Not all ‘zebras’ are ‘zebras’

 In Adults, Hypermobility Information, Hypermobility Spectrum Disorders

I was on a business-related Facebook forum recently, and the owner of the forum posted about her latest in a string of many illnesses and injuries. Having seen her in videos and photographs, I knew instantly that she was hypermobile. But the question was “does she have a hypermobility spectrum disorder?

Not all 'zebras' are 'zebras' | Hypermobility Connect

The discussion that followed made a few people with hypermobility come out of the woodwork, that’s for sure. But it also highlighted very clearly, something which I already knew from my years of practice, but which is not known by everyone. You can be hypermobile without having a hypermobility spectrum disorder.


What does that mean exactly? It means you can simply have ‘bendy’ or hypermobile joints; you might even score 9/9 on the Beighton Scale, but that alone is not enough to classify you as having a hypermobility disorder/condition. To be diagnosed with a hypermobility spectrum disorder, you have to meet certain criteria, which are outlined below:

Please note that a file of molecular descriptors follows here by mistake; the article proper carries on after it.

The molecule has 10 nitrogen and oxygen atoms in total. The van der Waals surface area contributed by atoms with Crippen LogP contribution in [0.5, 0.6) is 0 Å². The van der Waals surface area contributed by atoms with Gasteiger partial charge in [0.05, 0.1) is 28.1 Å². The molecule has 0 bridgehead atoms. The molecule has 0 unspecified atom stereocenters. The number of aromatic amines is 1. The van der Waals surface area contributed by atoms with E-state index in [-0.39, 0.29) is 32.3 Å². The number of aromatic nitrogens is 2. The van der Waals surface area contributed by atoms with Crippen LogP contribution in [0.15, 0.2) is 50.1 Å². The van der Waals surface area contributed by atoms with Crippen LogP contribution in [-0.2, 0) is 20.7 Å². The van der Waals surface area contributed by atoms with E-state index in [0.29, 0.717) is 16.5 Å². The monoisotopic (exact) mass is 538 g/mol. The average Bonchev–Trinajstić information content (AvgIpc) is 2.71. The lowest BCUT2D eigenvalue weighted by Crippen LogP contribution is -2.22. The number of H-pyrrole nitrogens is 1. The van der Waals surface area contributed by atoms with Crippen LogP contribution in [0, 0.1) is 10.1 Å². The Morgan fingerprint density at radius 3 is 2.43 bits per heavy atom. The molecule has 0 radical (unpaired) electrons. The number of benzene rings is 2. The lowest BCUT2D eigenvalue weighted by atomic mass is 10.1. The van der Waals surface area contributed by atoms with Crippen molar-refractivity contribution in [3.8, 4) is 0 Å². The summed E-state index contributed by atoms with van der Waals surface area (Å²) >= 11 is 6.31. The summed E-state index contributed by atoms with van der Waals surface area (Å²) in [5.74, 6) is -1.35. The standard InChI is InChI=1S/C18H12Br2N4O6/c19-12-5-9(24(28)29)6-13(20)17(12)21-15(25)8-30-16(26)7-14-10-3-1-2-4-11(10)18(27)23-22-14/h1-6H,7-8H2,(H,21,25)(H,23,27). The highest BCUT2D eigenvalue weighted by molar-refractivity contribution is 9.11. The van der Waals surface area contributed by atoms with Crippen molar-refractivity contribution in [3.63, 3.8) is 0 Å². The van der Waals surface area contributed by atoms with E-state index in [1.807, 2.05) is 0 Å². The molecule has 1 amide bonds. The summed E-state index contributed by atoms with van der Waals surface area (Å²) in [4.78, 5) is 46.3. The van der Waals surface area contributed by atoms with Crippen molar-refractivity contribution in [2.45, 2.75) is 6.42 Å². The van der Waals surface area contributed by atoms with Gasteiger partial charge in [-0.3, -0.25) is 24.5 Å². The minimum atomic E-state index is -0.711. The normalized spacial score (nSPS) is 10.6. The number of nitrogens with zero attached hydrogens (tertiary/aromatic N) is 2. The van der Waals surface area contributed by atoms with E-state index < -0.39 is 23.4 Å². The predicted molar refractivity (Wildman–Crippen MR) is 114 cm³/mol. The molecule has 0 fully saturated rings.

Joint hypermobility ranges from asymptomatic JH and GJH through to hEDS as part of the EDS. Along that continuum fall the following. Generalized (joint) HSD (G-HSD): GJH objectively assessed (e.g., by the Beighton score) plus one or more secondary musculoskeletal manifestations identified below. The pattern and severity of the musculoskeletal involvement should be carefully assessed in order to explore the possibility full-blown hEDS. Peripheral (joint) HSD (P-HSD): JH limited to hands and feet plus one or more secondary musculoskeletal manifestations. Localized (joint) HSD (L-HSD): JH at single joints or group of joints plus one or more secondary musculoskeletal manifestations regionally related to the hypermobile joint(s). Historical (joint) HSD (H-HSD): self-reported (historical) GJH with negative Beighton score plus one or more secondary musculoskeletal manifestations. Physical examination aimed at excluding the alternative diagnoses of G-HSD, P-HSD, and L-HSD, as well as other rheumatologic conditions, is mandatory.   You have to have one or more of these: Secondary Musculoskeletal Manifestations